Towns said his one year under coach John Calipari definitely helped him get ready for the pro level.
“Oh yeah, coach Cal did a lot for me,” Towns said. “I mess around with him all the time on Twitter and stuff about how he held me back and everything, but he’s a huge part of my development.
“And being at Kentucky, no matter what I do, will always be a huge decision that I made and it was the right decision for me.”
Towns averaged only 10.3 points in his one college season. The Wildcats started the season 38-0 before losing 71-64 to Wisconsin in the Final Four semifinals in Indianapolis. It was a season in which Towns learned a lot about the game.
“You learn how to win when you’re going 38 straight against a lot of great teams and a lot of great NBA talent that is in this league now,” Towns said. “But you also learn humility and humble and learning how to lose on the biggest stage. We did that, unfortunately, when I was there in the Final Four.
“But you know, the life lessons you learn through all of that, you learn how to be a rock star and how it is to be torn down like a rock star. It’s a great experience that I wouldn’t give back for anything.”
Dad taught the game
Towns always praises his father, Karl Towns Sr., and what he contributed to him.
“He is the sole reason I play the game of basketball,” he said earlier this season. “Without him, none of this would have ever happened. Without him teaching me the game and teaching me everything he knows and how he thinks, I wouldn’t have been able to utilize that knowledge to have, I’d say, a pretty good start to an NBA career.”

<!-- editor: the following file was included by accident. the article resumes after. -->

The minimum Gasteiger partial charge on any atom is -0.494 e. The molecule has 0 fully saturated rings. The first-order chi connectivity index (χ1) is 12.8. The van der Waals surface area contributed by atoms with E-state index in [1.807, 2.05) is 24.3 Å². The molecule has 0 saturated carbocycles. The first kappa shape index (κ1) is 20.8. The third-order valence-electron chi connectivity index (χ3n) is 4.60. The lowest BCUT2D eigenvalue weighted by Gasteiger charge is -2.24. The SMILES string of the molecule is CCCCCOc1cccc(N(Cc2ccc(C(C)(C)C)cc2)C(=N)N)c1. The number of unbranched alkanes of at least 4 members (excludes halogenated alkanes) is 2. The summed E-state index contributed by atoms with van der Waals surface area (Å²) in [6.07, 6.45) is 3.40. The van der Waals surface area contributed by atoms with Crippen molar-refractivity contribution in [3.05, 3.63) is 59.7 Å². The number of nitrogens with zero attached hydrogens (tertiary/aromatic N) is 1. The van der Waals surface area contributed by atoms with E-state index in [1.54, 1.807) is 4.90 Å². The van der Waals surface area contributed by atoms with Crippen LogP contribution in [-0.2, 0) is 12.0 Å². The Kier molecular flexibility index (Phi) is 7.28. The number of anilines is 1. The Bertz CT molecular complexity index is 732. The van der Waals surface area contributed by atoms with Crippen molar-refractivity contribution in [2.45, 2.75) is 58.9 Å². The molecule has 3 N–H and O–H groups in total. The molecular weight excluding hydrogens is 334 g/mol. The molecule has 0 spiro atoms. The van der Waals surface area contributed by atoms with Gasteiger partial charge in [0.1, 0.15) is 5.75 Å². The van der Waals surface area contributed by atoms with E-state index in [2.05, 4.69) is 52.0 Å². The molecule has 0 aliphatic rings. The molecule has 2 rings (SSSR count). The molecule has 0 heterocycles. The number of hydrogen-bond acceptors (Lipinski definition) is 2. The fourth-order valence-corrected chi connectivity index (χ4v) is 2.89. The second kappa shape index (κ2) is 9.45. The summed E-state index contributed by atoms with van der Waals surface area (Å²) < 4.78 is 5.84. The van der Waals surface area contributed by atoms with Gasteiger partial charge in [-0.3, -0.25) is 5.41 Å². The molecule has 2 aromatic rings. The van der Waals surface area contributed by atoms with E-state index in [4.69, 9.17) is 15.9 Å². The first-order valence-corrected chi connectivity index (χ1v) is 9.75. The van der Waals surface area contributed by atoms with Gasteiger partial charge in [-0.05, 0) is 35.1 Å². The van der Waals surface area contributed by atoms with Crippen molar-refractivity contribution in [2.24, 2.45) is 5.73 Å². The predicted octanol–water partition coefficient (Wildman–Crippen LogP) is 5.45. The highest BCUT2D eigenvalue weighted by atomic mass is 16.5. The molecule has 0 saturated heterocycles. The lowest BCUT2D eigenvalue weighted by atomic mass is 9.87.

Odorizzi on Baldelli
Twins starting pitcher Jake Odorizzi will enter his second season with the team but is one of the few men on the 25-man roster who will have already worked with new manager Rocco Baldelli.
Odorizzi and Baldelli were in the Tampa Bay organization together from 2015-2017.
“I have known Rocco for a number of years now and I have seen him in a lot of different roles and what he has done and he has excelled at everything,” Odorizzi said. “It has been fun to see him develop as a coach, scouting and coaching. He was a great player that was cut short due to something he couldn’t control [a rare metabolic/muscular disorder that led to frequent injuries]. It’s nice to see that mind-set get taken into the coaching side of the game.”
Last season, Odorizzi started 32 games and posted a 4.49 ERA over 164⅓ innings with 162 strikeouts and 70 walks.
When it came to the Twins’ decision to replace Paul Molitor with Baldelli, Odorizzi said he had no issues with the way Molitor handled him in 2018.
“I think he did a good job,” Odorizzi said. “I think that’s the toughest job for a manager is managing your pitchers and knowing which guys are good for the right spots. Sometimes you have to make a gut decision and go off of the paper. It’s a tough dynamic for any manager, I think I would say.”
Sid Hartman can be heard on WCCO AM-830 at 8:40 a.m. Monday and Friday, 2 p.m. Friday and 10:30 a.m. Sunday. • firstname.lastname@example.org